Thomas Kang: “Hope is what moves Christians”

Photo: Sean Hawkey/WCC, 2018.

Economist Thomas Kang, from Brazil, is a member of the Central Committee of the World Council of Churches (WCC). In this interview for WCC Communication, he reflects on the impacts of COVID-19 on Latin America’s largest country and the intersections of divisive politics, ecological destruction and violence.

So far 111,000 people have died from COVID-19 in Brazil. How do you balance feelings of mourning with a demand for justice?

Kang: That’s not easy. We still have some hope, but I recently heard the news that someone from my congregation will probably not recover after weeks at the ICU due to COVID-19. My wife is a medical doctor in one of the major hospitals of the state, where the situation has been terrible (to say the least). I keep thinking how many losses could have been avoided if our president and his supporters had taken the pandemic seriously. People living under more deprived conditions (particularly from minority communities like indigenous people) have been particularly more affected by the pandemic. I usually take a more balanced stance in terms of politics, but the president has crossed all limits in my opinion. Unfortunately, engaging people in dialogue has been impossible in the current political mood.

Compared to the other countries, do you think Brazilians are living through an exceptional intersection of fighting a pandemic, divisive politics, ecological destruction, and violence?

Kang: Several parts of the world are facing the pandemic, economic downturn and political polarization simultaneously. The United States would be a good reference, since our current president seems to closely follow Trump’s steps (e.g. both minimized the pandemic after the first cases or advertised medicines with no proven efficacy). However, if we add ecological destruction and violence, I cannot think of any other country living through such an intersection. Moreover, Brazil is much poorer than the US, which places us in a vulnerable condition.

Is it simply impossible to balance asking people to stay home to fight COVID-19 and, at the same time, expecting them to survive economically?

Kang: It is impossible if there are no government programs to allow people to stay home. I am glad that the National Congress pushed for a cash emergency program that has reached the most vulnerable despite some failures. Poverty rates (measured solely by income) have even fallen in Brazil during the pandemic. Although the National Congress was the major sponsor of the program (the federal government was reluctant to accept it), this has apparently energized the public opinion in favor of the president in areas where the leftwing parties used to have strong popularity. On the other hand, credit programs for small and medium enterprises have been clearly insufficient. As a consequence, there were massive bankruptcies and a steep rise in unemployment. The destruction of “good jobs” that could have been saved will likely become a hindrance to a fast economic recovery after the pandemic is over.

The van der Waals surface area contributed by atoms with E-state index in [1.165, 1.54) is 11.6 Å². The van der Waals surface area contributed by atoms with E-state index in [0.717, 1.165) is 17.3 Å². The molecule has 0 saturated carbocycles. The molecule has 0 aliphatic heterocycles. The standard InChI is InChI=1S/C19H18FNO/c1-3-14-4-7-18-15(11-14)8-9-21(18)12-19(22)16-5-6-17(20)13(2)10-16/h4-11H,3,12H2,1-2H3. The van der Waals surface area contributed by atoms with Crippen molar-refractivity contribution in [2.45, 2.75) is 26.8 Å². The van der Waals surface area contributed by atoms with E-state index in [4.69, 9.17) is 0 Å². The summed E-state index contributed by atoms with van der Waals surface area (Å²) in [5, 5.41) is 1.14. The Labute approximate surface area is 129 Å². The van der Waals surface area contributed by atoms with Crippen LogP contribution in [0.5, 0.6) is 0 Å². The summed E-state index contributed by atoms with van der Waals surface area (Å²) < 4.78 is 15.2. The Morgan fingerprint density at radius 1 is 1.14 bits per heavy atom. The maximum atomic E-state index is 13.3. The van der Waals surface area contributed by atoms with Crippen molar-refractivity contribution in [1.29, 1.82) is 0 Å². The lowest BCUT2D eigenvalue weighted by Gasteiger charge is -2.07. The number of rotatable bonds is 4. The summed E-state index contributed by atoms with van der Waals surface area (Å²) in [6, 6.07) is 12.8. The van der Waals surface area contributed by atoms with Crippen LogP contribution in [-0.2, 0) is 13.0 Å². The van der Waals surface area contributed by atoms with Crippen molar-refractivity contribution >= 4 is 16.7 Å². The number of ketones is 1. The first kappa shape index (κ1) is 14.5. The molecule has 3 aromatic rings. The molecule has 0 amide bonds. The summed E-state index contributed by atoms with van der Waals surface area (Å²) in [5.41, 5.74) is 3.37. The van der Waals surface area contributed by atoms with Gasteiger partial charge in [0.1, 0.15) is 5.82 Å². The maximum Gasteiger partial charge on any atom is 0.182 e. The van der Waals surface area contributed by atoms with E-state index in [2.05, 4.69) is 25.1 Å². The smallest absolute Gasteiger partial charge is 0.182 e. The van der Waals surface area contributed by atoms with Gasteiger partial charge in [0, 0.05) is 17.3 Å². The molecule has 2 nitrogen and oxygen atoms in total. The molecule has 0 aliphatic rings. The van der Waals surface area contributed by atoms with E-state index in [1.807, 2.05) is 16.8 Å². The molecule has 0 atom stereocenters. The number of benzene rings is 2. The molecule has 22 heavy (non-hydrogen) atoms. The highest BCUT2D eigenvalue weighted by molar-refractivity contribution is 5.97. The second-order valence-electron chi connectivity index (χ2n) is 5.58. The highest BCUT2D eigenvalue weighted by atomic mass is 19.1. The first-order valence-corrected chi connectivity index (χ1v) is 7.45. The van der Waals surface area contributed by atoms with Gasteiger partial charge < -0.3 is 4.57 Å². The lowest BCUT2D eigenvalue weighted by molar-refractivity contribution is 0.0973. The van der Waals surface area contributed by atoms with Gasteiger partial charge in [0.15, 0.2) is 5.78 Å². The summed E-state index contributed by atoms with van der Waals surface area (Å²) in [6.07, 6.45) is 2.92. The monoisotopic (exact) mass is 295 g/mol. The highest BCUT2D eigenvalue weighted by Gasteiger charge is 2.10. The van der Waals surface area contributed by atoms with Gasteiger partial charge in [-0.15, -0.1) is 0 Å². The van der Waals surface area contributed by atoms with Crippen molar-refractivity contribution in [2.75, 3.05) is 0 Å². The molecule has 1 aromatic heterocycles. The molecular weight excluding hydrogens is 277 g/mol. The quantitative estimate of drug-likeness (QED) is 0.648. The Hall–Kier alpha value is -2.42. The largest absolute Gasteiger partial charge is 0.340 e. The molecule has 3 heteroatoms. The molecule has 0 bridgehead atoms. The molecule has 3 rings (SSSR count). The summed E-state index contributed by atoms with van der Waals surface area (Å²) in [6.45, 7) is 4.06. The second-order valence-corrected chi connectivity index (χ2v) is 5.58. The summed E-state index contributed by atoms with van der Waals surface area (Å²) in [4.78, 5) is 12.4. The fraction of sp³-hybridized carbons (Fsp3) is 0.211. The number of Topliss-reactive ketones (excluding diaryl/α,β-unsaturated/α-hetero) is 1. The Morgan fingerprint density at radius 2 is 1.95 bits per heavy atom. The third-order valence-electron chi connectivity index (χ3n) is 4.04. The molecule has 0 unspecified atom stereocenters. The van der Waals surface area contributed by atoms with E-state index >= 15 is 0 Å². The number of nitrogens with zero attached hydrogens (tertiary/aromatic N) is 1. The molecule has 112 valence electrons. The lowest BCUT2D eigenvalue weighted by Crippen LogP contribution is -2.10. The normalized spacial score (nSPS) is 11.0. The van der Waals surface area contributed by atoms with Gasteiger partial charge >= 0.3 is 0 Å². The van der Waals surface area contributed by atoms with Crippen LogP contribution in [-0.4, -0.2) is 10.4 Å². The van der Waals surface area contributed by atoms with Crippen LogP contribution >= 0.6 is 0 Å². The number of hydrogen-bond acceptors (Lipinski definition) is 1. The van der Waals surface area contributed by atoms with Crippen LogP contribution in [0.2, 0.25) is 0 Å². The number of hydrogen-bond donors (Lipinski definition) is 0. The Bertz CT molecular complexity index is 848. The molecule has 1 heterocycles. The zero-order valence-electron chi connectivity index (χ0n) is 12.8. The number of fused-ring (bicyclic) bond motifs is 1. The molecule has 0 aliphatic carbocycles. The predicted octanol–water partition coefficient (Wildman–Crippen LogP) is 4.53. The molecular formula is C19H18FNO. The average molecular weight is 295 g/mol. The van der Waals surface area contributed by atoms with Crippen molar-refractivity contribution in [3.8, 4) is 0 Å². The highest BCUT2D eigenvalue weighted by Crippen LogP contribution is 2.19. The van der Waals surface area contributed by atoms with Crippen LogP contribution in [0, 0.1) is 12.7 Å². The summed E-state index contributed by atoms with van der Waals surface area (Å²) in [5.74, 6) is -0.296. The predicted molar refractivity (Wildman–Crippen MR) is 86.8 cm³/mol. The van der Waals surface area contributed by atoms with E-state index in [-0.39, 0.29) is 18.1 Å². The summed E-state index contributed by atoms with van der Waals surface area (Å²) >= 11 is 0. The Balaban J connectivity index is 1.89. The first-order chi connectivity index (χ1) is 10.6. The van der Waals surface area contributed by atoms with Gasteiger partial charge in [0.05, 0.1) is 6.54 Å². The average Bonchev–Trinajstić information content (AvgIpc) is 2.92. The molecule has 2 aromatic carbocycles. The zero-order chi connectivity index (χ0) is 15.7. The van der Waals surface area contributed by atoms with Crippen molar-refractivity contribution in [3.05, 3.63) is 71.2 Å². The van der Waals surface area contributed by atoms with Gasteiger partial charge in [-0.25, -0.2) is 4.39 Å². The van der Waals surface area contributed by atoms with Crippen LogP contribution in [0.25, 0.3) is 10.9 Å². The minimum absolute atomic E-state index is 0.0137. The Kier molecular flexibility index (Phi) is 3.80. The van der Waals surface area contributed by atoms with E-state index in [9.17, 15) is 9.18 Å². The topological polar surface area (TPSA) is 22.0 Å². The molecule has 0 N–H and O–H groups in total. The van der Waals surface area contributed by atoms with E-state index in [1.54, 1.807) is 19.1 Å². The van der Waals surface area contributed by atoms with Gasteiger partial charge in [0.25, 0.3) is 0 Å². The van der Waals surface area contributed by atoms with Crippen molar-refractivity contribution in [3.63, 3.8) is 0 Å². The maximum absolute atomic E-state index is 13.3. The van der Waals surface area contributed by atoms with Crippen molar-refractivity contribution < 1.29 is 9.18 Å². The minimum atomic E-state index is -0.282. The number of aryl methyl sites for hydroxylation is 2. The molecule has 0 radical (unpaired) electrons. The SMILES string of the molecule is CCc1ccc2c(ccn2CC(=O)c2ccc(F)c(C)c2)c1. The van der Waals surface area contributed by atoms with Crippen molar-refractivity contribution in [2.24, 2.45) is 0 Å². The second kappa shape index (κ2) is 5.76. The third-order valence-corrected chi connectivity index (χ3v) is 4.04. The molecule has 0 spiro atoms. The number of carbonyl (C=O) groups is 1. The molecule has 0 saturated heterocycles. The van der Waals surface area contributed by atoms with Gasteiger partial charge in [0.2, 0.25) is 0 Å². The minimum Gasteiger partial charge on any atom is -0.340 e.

Has your church reopened? Do you think there is pressure on churches to reopen?

Kang: No, the Evangelical Church of the Lutheran Confession in Brazil has not reopened its temples. Congregations have been suffering with decreasing resources during the pandemic. There has been some pressure to make our churches open, but I think most congregations understood the situation, as the national office and synodic pastors have adopted a common position in favor of keeping the churches closed. Unfortunately, struggles within churches seem to have a direct connection with the current mood in national politics.

Do you have hope for a new economy and a sustainable life and land for people in Brazil?

Kang: Hope is what moves Christians, even when the perspective seems dire in rational terms. The pandemic has been a great tragedy, but I have the hope that good things may also come out from the crisis. Newspapers are not optimistic though: apparently the national government is planning to call off the national decennial census to increase military expenditures in 2021. The National Institute of Spatial Research, an organization that makes important studies to detect environmental degradation in the country, may not receive any resources in 2021. On the other hand, economists and social scientists from several different political backgrounds have been seriously discussing the idea of a permanent basic income program, for example. Given the expected fiscal situation, implementing such a program will face considerable powerful obstacles as it would require spending cuts in other areas. Several complicated struggles are to come, but I hope the country eventually make the right choices in favor of the poor and the environment.